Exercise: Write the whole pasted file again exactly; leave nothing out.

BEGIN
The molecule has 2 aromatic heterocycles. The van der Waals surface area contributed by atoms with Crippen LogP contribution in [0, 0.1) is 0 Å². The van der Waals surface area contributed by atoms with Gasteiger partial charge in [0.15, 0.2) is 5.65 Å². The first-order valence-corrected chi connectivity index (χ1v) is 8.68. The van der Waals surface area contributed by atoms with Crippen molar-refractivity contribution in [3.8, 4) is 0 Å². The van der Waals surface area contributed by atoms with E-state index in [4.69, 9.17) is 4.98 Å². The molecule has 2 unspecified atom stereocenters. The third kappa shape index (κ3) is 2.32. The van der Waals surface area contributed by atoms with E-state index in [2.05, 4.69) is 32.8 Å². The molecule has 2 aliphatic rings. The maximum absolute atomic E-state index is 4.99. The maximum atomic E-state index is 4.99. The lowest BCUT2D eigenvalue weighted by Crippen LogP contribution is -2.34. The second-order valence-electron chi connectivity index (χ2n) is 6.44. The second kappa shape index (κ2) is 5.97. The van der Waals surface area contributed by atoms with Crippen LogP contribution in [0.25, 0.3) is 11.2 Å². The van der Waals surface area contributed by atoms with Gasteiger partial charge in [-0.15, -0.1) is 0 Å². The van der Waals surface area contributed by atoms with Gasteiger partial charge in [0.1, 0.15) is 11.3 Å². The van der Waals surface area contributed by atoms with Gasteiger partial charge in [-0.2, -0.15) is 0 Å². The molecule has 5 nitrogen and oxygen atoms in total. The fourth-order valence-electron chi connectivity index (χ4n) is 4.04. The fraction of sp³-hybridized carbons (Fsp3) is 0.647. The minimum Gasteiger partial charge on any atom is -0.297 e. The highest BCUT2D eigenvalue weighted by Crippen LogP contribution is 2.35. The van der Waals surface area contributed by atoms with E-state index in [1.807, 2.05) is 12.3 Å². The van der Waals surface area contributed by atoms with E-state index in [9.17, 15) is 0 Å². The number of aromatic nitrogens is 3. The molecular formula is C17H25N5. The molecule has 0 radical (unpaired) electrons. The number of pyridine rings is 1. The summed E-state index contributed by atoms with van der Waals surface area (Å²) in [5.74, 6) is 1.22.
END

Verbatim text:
The molecule has 2 aromatic heterocycles. The van der Waals surface area contributed by atoms with Crippen LogP contribution in [0, 0.1) is 0 Å². The van der Waals surface area contributed by atoms with Gasteiger partial charge in [0.15, 0.2) is 5.65 Å². The first-order valence-corrected chi connectivity index (χ1v) is 8.68. The van der Waals surface area contributed by atoms with Crippen molar-refractivity contribution in [3.8, 4) is 0 Å². The van der Waals surface area contributed by atoms with E-state index in [4.69, 9.17) is 4.98 Å². The molecule has 2 unspecified atom stereocenters. The third kappa shape index (κ3) is 2.32. The van der Waals surface area contributed by atoms with E-state index in [2.05, 4.69) is 32.8 Å². The molecule has 2 aliphatic rings. The maximum absolute atomic E-state index is 4.99. The maximum atomic E-state index is 4.99. The lowest BCUT2D eigenvalue weighted by Crippen LogP contribution is -2.34. The second-order valence-electron chi connectivity index (χ2n) is 6.44. The second kappa shape index (κ2) is 5.97. The van der Waals surface area contributed by atoms with Crippen LogP contribution in [0.25, 0.3) is 11.2 Å². The van der Waals surface area contributed by atoms with Gasteiger partial charge in [-0.15, -0.1) is 0 Å². The van der Waals surface area contributed by atoms with Gasteiger partial charge in [0.1, 0.15) is 11.3 Å². The van der Waals surface area contributed by atoms with Gasteiger partial charge in [-0.2, -0.15) is 0 Å². The molecule has 5 nitrogen and oxygen atoms in total. The fourth-order valence-electron chi connectivity index (χ4n) is 4.04. The fraction of sp³-hybridized carbons (Fsp3) is 0.647. The minimum Gasteiger partial charge on any atom is -0.297 e. The highest BCUT2D eigenvalue weighted by Crippen LogP contribution is 2.35. The van der Waals surface area contributed by atoms with E-state index in [1.807, 2.05) is 12.3 Å². The van der Waals surface area contributed by atoms with E-state index in [9.17, 15) is 0 Å². The number of aromatic nitrogens is 3. The molecular formula is C17H25N5. The molecule has 0 radical (unpaired) electrons. The number of pyridine rings is 1. The summed E-state index contributed by atoms with van der Waals surface area (Å²) in [5.74, 6) is 1.22.